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Professor Daniela Tuninetti receives grant to develop framework for distributed computation

Daniela Tuninetti

Daniela Tuninetti, professor and interim department head in University of Illinois Chicago’s Electrical and Computer Engineering Department, has received a three-year, $475,000 grant from the National Science Foundation to develop a framework for distributed computation, which would enable faster information exchange for future data- and computation-intense applications.

The grant, CIF: Small: Fundamental Tradeoffs Between Communication Load and Storage Resources in Distributed systems, begins October 1 and will fund two PhD students. The research covers two related problems: distributed cache-aided ‘Fog Radio Access Network’ architectures, which models a type of data network envisaged for 5G wireless systems, and peer-to-peer distributed data shuffling, which has applications in big data and machine learning.

From the crush of people downloading videos or movies to their smartphones during an evening commute to complex algorithms in big data and machine learning, an ever-increasing amount of data is being processed on modern wireless networks. The amount of data can no longer be processed by a single machine or stored on a single machine. Computing devices must operate on parts of the data and exchange bits of information in order to be able to compute the final result. Finding the optimal way to split this data into pieces for each machine to process so as to minimize the communication load is part of what Tuninetti is studying.

“Each machine will do something on one piece of the data. You need to get all results—partial results—back to the same point before you can compute the final result,” Tuninetti said. “It’s not the time the CPU is crunching this data but rather exchanging the information over a resource-constrained communication network that may take a long time.”

person looks at computer

It’s not only a matter of ensuring the computation is split in the most efficient way, it’s building in redundancy. Each machine will compute more than what is strictly needed to complete a calculation, and that little extra will make the communication phase faster–even if it takes more memory to complete the local computation.

“You are trading off local storage space for computation speed. We call it communication load. There are less things you need to communicate,” Tuninetti said. “We are trying to figure out the tradeoff between those storage space resources and the number of things you have to communicate, either through a central server or other workers in distributed computation problem.”

Tuninetti will be using error-correcting codes to take care of the distributed nature of the computations. While codes have been around for decades to protect information from various communication impairments, only in recent years have they been applied in distributed computing frameworks. Erasure-correcting codes cleverly add redundancy to the information data so that you can recover your data even if some pieces get lost (i.e., are erased). They essentially fill in the blanks of what information you don’t have, by treating it as if you ‘lost’ data, even if you never received it in the first place as part of your machine’s piece of a computation. Those codes can be used to speed up the communication phase among machines.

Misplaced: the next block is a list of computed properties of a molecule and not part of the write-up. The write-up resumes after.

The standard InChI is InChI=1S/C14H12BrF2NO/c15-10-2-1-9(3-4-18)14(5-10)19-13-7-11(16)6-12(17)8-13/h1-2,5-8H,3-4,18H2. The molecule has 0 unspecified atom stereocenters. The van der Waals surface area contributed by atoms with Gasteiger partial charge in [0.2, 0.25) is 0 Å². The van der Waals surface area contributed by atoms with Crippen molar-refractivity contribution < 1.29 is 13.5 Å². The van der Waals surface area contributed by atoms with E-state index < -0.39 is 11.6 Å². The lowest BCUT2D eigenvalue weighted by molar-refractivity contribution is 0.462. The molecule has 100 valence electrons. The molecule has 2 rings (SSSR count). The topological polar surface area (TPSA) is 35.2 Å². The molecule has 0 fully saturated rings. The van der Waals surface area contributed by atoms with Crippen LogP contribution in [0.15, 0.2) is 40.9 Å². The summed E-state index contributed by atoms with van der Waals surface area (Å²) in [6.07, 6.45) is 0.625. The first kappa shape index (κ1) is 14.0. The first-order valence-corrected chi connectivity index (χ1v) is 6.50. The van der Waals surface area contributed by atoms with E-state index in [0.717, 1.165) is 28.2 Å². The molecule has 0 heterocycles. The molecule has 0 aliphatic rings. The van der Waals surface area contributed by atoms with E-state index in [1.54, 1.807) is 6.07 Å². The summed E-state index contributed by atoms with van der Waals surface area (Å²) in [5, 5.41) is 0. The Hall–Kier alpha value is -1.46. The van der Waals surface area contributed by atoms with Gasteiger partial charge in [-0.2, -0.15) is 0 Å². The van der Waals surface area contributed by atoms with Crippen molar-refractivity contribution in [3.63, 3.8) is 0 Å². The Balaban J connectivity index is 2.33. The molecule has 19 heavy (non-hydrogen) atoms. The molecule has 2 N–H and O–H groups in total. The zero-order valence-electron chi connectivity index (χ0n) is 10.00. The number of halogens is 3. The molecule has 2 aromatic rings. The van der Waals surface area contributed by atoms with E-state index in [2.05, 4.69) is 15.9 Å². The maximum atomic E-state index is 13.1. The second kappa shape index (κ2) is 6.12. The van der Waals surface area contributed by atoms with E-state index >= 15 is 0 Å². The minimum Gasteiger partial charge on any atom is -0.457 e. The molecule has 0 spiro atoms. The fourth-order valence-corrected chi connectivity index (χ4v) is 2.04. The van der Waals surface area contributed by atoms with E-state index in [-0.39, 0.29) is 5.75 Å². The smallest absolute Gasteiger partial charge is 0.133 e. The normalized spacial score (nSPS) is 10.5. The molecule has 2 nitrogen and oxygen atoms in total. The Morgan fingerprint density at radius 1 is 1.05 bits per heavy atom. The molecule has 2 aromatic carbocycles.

“Part of this grant is using codes to speed up data shuffling when machines have to exchange information—this is what I’m most excited about,” Tuninetti said.

The other part of the grant involves pre-loading information a user may want into its local memory ahead of time, to save on the overall number of transmissions once the user requests a piece of content. This reduces the communication load on congested networks during peak times.

“The idea is that we can somehow store at 3 a.m. in the memory of a phone something the user may want to watch or listen to at 5 p.m. If it’s stored locally, I don’t have to get it from the network, and it’s a way to balance the network utilization,” Tuninetti said.

“About five years ago people realized we shouldn’t look at each device individually but in a network. Not just what a particular user would want, but what all the users globally would want,” Tuninetti said.” The reduction in the communication load scales proportionally to the amount of memory globally available in the network. The more users, the merrier.”

Reducing congestion load: an example Heading link

people look at phone listening to music

Serving many users at once, or “creating multicast opportunities,” is key to reducing congestion load. For example, say Alice and Bob want to listen to two different songs. Assume that Alice has already stored locally SongA, which she listened to at some point in the past, and now wants to listen to SongB. At the same time Bob has already stored locally SongB and now wants to listen to SongA.

A classical approach is to deliver first SongB to Alice, and then SongA to Bob, for a total of two songs.

Instead, Alice and Bob can be served at the same time by delivering the “coded data” SongA SongB, which has the size of just one single song. Alice and Bob can take the coded data and subtract off what they have stored locally; this allows each of them to recover their desired song. As both songs were sent in one transmission, the new “coded delivery” has cut in half the number of required transmissions.